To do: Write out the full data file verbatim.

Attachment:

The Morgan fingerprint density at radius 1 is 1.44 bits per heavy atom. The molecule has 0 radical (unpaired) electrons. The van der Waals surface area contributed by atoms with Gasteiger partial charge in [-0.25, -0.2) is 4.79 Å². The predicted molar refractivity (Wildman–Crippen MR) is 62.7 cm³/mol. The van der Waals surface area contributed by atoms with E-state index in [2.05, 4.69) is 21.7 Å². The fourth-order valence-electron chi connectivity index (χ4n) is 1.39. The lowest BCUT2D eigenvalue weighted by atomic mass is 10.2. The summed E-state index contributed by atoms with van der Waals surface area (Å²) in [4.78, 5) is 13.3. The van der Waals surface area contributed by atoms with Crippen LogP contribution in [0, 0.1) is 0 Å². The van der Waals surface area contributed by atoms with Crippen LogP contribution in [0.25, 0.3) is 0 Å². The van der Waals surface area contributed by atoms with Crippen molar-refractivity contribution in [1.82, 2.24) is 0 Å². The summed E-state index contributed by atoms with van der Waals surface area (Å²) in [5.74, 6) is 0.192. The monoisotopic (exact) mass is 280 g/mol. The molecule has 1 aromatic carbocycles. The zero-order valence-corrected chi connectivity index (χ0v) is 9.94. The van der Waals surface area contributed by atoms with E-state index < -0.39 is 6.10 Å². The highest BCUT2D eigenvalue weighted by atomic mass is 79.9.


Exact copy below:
The Morgan fingerprint density at radius 1 is 1.44 bits per heavy atom. The molecule has 0 radical (unpaired) electrons. The van der Waals surface area contributed by atoms with Gasteiger partial charge in [-0.25, -0.2) is 4.79 Å². The predicted molar refractivity (Wildman–Crippen MR) is 62.7 cm³/mol. The van der Waals surface area contributed by atoms with E-state index in [2.05, 4.69) is 21.7 Å². The fourth-order valence-electron chi connectivity index (χ4n) is 1.39. The lowest BCUT2D eigenvalue weighted by atomic mass is 10.2. The summed E-state index contributed by atoms with van der Waals surface area (Å²) in [4.78, 5) is 13.3. The van der Waals surface area contributed by atoms with Crippen LogP contribution in [0, 0.1) is 0 Å². The van der Waals surface area contributed by atoms with Crippen LogP contribution in [0.25, 0.3) is 0 Å². The van der Waals surface area contributed by atoms with Crippen molar-refractivity contribution in [1.82, 2.24) is 0 Å². The summed E-state index contributed by atoms with van der Waals surface area (Å²) in [5.74, 6) is 0.192. The monoisotopic (exact) mass is 280 g/mol. The molecule has 1 aromatic carbocycles. The zero-order valence-corrected chi connectivity index (χ0v) is 9.94. The van der Waals surface area contributed by atoms with E-state index < -0.39 is 6.10 Å². The highest BCUT2D eigenvalue weighted by atomic mass is 79.9.